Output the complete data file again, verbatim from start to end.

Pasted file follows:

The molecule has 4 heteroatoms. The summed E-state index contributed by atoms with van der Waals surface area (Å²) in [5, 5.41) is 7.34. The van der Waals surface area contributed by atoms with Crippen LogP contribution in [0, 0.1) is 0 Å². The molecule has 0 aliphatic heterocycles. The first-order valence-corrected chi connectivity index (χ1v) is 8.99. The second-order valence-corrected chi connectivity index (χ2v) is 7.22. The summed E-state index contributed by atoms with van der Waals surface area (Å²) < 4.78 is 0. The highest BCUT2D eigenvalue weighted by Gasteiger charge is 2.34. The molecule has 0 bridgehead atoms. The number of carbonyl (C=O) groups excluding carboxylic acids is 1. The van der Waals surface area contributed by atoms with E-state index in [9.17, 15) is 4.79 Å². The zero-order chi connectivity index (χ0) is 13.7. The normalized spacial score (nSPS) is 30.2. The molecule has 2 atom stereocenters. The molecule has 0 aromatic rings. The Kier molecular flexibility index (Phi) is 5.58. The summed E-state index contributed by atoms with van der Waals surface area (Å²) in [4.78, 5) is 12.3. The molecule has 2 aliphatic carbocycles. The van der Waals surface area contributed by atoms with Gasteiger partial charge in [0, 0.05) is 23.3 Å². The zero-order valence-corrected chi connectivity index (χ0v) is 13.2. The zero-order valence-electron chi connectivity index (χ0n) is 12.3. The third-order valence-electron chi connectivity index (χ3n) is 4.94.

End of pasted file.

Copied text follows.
The molecule has 4 heteroatoms. The summed E-state index contributed by atoms with van der Waals surface area (Å²) in [5, 5.41) is 7.34. The van der Waals surface area contributed by atoms with Crippen LogP contribution in [0, 0.1) is 0 Å². The molecule has 0 aliphatic heterocycles. The first-order valence-corrected chi connectivity index (χ1v) is 8.99. The second-order valence-corrected chi connectivity index (χ2v) is 7.22. The summed E-state index contributed by atoms with van der Waals surface area (Å²) < 4.78 is 0. The highest BCUT2D eigenvalue weighted by Gasteiger charge is 2.34. The molecule has 0 bridgehead atoms. The number of carbonyl (C=O) groups excluding carboxylic acids is 1. The van der Waals surface area contributed by atoms with E-state index in [9.17, 15) is 4.79 Å². The zero-order chi connectivity index (χ0) is 13.7. The normalized spacial score (nSPS) is 30.2. The molecule has 2 atom stereocenters. The molecule has 0 aromatic rings. The Kier molecular flexibility index (Phi) is 5.58. The summed E-state index contributed by atoms with van der Waals surface area (Å²) in [4.78, 5) is 12.3. The molecule has 2 aliphatic carbocycles. The van der Waals surface area contributed by atoms with Gasteiger partial charge in [0, 0.05) is 23.3 Å². The zero-order valence-corrected chi connectivity index (χ0v) is 13.2. The zero-order valence-electron chi connectivity index (χ0n) is 12.3. The third-order valence-electron chi connectivity index (χ3n) is 4.94.